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Philosophy & Theoretical Framework

The Social Work Program is committed to educating students to be culturally responsive generalist social work practitioners who understand the historical and contemporary importance of the broader context in terms of the political economy and the many faceted dimensions of a democracy on the lives of all citizens and residents.

Social Work Code of Ethics:

The National Association of Social Workers (NASW) Code of Ethics (Appendix A) along with the Minnesota Board of Social Work Code of Ethics (Appendix B) are reviewed continually throughout the Social Work curriculum as the standards within which all social workers are accountable.

Theoretical Framework:

Originally accredited by the Commission on Accreditation of the Council on Social Work Education in 1974 and most recently reaccredited in 2000, the undergraduate Social Work program at Bemidji State University offers a 71 credit major.  The major requires core courses in social work as well as in psychology, biology, sociology and political science.

Focused on generalist practice, the Social Work curriculum utilizes an ecosystems approach with a strengths perspective.  Understanding and employing the human diversity framework and developing cultural competence knowledge, values and skills are integral outcomes of the curriculum.

Generalist Practice:

The curriculum prepares graduates to be generalist social work practitioners, concentrating on the development of social work values, knowledge, and skills that can be applied across populations and agencies as assessment and intervention strategies for various size systems - individuals, families, groups, and communities are developed and employed.

According to the Baccalaureate Program Directors (BPD), generalist social work practitioners work with individuals, families, groups, communities and organizations in a variety of social work settings. Generalist practitioners view clients and client systems from a strengths perspective in order to recognize, support, and build upon the innate capabilities of all human beings. They use a professional problem solving process to engage, assess, broker services, advocate, counsel, educate, and organize with and on behalf of client and client systems. Generalist practitioners also engage in community and organizational development and evaluate service outcomes are part of improving the service-delivery system to be client focused. [BPD Social Work Continuum Committee and Board of Directors, 2006.]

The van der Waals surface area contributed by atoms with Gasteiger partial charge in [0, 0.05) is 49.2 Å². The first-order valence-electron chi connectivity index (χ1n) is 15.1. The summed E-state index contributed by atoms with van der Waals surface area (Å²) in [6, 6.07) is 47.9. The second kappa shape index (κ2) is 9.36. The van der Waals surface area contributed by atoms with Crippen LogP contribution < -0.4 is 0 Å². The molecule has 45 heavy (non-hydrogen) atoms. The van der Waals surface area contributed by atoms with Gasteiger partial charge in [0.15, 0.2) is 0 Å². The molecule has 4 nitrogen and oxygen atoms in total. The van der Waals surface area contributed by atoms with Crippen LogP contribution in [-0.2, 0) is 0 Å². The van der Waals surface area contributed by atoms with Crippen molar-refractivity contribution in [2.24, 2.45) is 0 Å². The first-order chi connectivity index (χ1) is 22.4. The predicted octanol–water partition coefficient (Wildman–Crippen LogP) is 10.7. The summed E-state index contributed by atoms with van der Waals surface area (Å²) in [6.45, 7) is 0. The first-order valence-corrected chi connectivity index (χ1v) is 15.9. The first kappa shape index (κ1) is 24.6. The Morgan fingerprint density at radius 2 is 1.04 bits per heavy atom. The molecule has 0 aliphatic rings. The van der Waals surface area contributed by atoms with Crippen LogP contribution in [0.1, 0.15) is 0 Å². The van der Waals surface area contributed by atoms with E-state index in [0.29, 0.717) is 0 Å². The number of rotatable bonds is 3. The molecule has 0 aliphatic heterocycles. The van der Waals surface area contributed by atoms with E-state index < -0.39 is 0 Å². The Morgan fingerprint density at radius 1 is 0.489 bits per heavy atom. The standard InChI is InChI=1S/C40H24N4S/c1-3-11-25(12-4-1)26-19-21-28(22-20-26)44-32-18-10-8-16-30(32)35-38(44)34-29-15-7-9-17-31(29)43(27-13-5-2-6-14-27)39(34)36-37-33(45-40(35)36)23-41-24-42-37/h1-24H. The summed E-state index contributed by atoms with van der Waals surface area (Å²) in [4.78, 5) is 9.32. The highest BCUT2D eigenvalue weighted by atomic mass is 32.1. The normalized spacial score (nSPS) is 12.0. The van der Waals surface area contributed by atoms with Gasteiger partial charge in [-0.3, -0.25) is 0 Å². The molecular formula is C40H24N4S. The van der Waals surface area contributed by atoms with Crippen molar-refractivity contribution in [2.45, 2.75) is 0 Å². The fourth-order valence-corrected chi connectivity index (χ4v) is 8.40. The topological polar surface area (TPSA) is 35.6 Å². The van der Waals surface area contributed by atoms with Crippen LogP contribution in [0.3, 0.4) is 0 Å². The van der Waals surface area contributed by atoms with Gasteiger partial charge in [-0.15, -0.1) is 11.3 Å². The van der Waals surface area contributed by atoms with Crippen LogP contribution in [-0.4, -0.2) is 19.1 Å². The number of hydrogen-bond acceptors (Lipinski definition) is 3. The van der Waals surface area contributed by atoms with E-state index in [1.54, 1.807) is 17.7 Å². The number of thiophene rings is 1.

Human Diversity framework:

The human diversity framework focuses on the many facets that are integral to life span development:  aesthetic, biological, psychological, cognitive, social-structural, and cultural, at the same time considering the importance of gender, sexual preference, and spirituality on the person's experience within his / her social environment.


An ecosystems approach with a human diversity framework provides the theoretical orientation in all course work. Using this approach, social workers understand that human systems, individuals, families, groups, organizations, and communities are in ongoing interaction and transaction among and between each other.  There is ongoing exchange and sharing of resources.  "As we discover the desires, talents, and interest of each person…we hone our skills in recognizing, appreciating, valuing, and utilizing that which is already there. In a sense, we co-create with individuals and various social settings a mutually enriching partnership and exchange" (Saleeby, 2006, p. 180).

Cultural Competence:

Throughout the curriculum and in programming, students receive training in cultural competence.  Terry Cross' cultural competence continuum provides the foundation for this training.

Cultural competence is a set of congruent behaviors, attitudes and policies that come together in a system, agency or professional to work effectively in cross-cultural situations.  The word culture is used because it implies the integrated pattern of human behavior that includes thought, actions, customs, beliefs, values and institutions of racial, ethnic, religious or social group.  The word competence is used because it implies have the capacity to function effectively.  A culturally competent system of care acknowledges and incorporates—at all levels—the importance of culture, the assessment of cross-cultural relations, vigilance towards the dynamics that result from cultural differences, the expansion of cultural knowledge and the adaptation of services to meet culturally unique needs. [Cross et al (1989) Towards a Culturally Competent System of Care, Washington D.C.:  CASSP Technical Assistance Center, p. 13].

Strengths Perspective:

The strengths perspective focuses on service users' assets-talents, abilities, and competencies; an appreciation of and respect for the assets of individuals, families, and communities. According to Saleeby (2006, p. 10), the core values of strengths-based social work practice can be found in a few core words or concepts utilizing the "CPR" model below. 

C stands for competence, capacities, courage

P stands for promise, possibility, positive expectations

R stands for resilience, reserves, resources

Saleeby further promotes six principles or assumptions when practicing strengths- based social work practice:

  • Every individual, group, family, and community has strengths
  • Trauma and abuse, illness and struggle may be injurious but they may also be sources of challenge and opportunity
  • Assume that you do not know the upper limits of the capacity to grow and change and take individual, group, and community aspiration seriously.
  • We best serve clients by collaborating with them.
  • Every environment is full of resources.
  • Caring, caretaking, and context.

 [Saleeby, D. (2006). The Strengths Perspective in Social Work Practice (4th ed.). New York: Pearson/Allyn and Bacon.]